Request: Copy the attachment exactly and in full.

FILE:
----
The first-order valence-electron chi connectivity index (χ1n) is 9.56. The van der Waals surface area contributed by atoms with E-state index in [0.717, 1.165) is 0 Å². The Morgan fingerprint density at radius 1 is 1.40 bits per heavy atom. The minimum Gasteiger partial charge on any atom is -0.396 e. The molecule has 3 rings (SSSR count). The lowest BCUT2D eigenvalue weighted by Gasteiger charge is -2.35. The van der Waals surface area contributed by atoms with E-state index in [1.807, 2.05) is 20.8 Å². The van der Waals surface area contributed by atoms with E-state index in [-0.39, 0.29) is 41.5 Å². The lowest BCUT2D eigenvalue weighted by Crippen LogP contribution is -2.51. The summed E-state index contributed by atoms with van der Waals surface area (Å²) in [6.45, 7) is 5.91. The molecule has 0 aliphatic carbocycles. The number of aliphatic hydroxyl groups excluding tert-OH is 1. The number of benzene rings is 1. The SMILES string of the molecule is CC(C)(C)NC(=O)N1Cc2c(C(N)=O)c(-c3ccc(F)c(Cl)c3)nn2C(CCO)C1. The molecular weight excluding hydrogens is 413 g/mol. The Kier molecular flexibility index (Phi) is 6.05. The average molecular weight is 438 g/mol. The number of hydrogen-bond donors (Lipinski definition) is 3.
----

The first-order valence-electron chi connectivity index (χ1n) is 9.56. The van der Waals surface area contributed by atoms with E-state index in [0.717, 1.165) is 0 Å². The Morgan fingerprint density at radius 1 is 1.40 bits per heavy atom. The minimum Gasteiger partial charge on any atom is -0.396 e. The molecule has 3 rings (SSSR count). The lowest BCUT2D eigenvalue weighted by Gasteiger charge is -2.35. The van der Waals surface area contributed by atoms with E-state index in [1.807, 2.05) is 20.8 Å². The van der Waals surface area contributed by atoms with E-state index in [-0.39, 0.29) is 41.5 Å². The lowest BCUT2D eigenvalue weighted by Crippen LogP contribution is -2.51. The summed E-state index contributed by atoms with van der Waals surface area (Å²) in [6.45, 7) is 5.91. The molecule has 0 aliphatic carbocycles. The number of aliphatic hydroxyl groups excluding tert-OH is 1. The number of benzene rings is 1. The SMILES string of the molecule is CC(C)(C)NC(=O)N1Cc2c(C(N)=O)c(-c3ccc(F)c(Cl)c3)nn2C(CCO)C1. The molecular weight excluding hydrogens is 413 g/mol. The Kier molecular flexibility index (Phi) is 6.05. The average molecular weight is 438 g/mol. The number of hydrogen-bond donors (Lipinski definition) is 3.